The werewolf mythology is not new to the publishing world, but I admire the way Kathleen recreated the way we perceive werewolves. In her world, the Lupine Syndrome (LS) is what creates werewolves, after either being scratched or bitten by another werewolf. Nothing new there, but the mass panic and hysteria that ensues after everyone learns of the existence of LS is very original. It’s quite realistic the way the public in the book was quick to judge and more or less removed all human rights to those infected. Shipping them off to seclusion camps that apparently have horrible living conditions reminds me of the concentration camps of the second world war. Those with LS are always living with fear of being discovered, just like the Jews must have felt while they tried to live out their lives in hiding. Prejudice and animosity are very strong themes in this book and I applaud Kathleen for making it so realistic.
Mackenzie, or Mac, is the main character of HEMLOCK, and at the beginning of the novel, she was like any other teenager: scared about the werewolf murder spree that happened months ago and heartbroken about losing her best friend Amy to the killer. Even though Amy was murdered by a werewolf, she was not quick to judge and still believed not all werewolves were killers. She began to believed in equal rights, especially when she learnt that so many people surrounding her had been living with LS in secret. A strong female lead, Mac is not afraid to do what she believes is right, and fights for those she loves.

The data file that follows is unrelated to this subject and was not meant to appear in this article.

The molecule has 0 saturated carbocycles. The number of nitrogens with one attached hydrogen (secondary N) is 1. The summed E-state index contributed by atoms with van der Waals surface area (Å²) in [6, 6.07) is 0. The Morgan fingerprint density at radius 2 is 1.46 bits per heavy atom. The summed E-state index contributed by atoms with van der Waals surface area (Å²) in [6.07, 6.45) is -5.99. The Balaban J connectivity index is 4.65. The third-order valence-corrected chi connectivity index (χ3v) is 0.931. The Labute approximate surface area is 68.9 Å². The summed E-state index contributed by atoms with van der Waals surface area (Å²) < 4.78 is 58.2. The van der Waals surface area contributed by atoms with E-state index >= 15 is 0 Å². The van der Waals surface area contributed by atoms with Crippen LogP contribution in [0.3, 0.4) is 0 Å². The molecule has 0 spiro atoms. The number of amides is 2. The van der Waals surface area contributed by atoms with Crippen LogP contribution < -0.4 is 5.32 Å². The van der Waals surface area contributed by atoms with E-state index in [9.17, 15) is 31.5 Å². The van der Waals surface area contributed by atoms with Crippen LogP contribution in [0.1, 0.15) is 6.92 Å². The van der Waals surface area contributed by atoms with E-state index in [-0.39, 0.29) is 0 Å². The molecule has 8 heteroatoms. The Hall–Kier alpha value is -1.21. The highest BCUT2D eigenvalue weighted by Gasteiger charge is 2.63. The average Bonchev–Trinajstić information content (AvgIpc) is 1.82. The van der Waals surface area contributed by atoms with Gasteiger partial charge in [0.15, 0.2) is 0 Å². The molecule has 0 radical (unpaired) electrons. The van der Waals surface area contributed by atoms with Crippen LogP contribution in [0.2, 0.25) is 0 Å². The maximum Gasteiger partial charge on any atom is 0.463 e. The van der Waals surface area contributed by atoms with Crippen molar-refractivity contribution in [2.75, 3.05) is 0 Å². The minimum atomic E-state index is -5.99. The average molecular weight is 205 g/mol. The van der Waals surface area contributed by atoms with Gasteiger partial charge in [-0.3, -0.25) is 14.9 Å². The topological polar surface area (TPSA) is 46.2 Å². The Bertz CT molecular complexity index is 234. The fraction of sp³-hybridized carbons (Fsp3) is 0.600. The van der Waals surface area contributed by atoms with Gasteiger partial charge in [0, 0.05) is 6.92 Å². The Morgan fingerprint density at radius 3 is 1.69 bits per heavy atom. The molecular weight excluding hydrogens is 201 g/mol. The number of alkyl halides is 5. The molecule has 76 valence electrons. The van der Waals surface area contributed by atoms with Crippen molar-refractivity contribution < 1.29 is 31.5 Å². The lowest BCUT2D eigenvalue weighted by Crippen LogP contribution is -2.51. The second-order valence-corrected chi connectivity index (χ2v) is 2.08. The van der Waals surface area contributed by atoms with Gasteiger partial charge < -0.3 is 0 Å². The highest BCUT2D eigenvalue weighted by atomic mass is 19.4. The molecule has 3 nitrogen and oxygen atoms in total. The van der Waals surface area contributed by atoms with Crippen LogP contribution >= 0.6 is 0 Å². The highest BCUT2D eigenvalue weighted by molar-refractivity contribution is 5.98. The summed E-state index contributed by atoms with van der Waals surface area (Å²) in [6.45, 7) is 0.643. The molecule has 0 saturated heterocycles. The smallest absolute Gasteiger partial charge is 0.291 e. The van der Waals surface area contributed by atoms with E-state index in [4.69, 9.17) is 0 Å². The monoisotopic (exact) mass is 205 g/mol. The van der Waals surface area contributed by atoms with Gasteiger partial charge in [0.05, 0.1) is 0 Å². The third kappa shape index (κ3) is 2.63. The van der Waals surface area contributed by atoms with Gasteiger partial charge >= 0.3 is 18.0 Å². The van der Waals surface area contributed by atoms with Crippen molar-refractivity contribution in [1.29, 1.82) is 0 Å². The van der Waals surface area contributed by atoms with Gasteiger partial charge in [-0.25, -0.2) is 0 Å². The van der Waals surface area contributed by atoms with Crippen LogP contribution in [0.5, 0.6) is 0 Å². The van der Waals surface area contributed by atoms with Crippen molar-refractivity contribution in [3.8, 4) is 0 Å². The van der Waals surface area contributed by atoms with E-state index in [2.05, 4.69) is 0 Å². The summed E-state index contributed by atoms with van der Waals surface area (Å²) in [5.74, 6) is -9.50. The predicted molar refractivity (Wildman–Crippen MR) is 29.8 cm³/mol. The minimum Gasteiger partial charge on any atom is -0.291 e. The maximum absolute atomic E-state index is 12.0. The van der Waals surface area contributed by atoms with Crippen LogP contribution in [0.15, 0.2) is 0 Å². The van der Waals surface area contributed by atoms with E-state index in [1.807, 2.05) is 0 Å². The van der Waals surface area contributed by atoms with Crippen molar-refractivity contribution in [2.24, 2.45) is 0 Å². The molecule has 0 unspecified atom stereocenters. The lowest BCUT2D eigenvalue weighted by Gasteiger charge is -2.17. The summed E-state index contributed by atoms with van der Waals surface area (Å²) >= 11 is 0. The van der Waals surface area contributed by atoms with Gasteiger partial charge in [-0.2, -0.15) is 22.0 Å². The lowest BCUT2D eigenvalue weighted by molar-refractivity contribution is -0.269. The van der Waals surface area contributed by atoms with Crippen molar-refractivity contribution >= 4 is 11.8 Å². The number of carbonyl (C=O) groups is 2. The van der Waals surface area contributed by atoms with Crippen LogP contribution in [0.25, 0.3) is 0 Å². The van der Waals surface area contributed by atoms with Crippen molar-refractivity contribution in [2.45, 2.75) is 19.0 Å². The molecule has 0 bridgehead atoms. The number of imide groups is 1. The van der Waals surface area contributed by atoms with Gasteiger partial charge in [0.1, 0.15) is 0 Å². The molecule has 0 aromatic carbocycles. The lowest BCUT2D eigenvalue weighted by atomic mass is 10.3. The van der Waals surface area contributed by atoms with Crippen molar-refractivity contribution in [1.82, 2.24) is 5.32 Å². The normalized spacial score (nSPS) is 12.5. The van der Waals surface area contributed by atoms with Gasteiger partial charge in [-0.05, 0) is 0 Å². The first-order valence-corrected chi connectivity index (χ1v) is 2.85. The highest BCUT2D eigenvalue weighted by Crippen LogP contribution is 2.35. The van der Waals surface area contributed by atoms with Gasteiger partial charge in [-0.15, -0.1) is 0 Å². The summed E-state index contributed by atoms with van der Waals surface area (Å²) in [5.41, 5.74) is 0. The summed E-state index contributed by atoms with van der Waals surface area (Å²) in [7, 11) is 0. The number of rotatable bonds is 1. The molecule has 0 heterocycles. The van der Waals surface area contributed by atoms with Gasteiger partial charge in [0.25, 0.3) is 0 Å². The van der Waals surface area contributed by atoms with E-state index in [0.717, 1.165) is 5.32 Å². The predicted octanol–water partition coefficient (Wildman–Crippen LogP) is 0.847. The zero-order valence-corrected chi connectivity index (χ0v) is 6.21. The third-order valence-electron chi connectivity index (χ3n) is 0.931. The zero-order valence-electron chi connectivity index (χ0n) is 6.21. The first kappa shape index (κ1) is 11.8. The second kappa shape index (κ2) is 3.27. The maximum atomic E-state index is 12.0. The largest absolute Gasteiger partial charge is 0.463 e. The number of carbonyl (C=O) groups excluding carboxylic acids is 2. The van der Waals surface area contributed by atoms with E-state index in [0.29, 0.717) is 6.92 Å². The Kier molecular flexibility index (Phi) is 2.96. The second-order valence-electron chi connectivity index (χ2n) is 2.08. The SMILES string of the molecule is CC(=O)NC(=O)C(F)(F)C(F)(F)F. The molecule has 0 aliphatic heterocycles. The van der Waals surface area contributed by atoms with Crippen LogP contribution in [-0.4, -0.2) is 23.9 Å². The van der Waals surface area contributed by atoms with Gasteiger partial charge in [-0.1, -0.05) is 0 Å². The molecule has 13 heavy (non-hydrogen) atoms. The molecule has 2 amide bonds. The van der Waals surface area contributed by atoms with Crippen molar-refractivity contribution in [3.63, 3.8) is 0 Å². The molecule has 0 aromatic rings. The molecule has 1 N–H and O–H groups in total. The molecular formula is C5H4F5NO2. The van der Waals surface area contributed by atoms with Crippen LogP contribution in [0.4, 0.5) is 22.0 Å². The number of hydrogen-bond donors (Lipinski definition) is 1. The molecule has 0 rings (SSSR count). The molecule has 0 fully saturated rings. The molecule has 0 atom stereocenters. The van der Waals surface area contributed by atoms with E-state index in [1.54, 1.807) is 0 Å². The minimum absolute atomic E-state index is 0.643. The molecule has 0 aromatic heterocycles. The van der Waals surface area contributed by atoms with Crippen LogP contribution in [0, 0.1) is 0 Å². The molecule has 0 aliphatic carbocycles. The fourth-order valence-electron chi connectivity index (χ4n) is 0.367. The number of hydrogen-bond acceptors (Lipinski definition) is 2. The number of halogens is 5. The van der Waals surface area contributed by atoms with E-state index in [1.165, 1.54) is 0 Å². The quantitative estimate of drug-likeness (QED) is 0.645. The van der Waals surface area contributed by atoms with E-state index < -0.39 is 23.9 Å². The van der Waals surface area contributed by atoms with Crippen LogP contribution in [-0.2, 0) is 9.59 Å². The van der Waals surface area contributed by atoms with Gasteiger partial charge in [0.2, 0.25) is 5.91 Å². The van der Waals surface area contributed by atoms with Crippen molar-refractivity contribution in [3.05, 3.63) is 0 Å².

Branson Derby gave me the chills right from the start. His youth meetings and presence reminded me of cult leaders with their need to be followed and acknowledged. He controlled his followers by making them believe werewolves truly had no rights and that all of the infected were dangerous killers. He ruled his advocates through apprehension and brute strength and the fact that he was able to acquire the help of politicians and the local police made him a figure all werewolves feared. His goal to eradicate all werewolves made him a genocidal antagonist, and as a reader, it was very easy to both hate and fear him.
Kathleen Peacock created a wonderful alternate reality where everyone is aware of the werewolves and where Lupine Syndrome is feared as if it was a deadly disease. Not only is this book about prejudice and werewolves, it’s also about friendship, love, integrity and righteousness. Likable characters and delightful writing made this book a pleasant read. I trully believe this debut will be one of the YA novel to covet this spring/summer season. Young adults (especially members of Team Jacob) will love this book and will strongly anticipate the sequel. The ending promises another book full of intrigue and even more werewolves.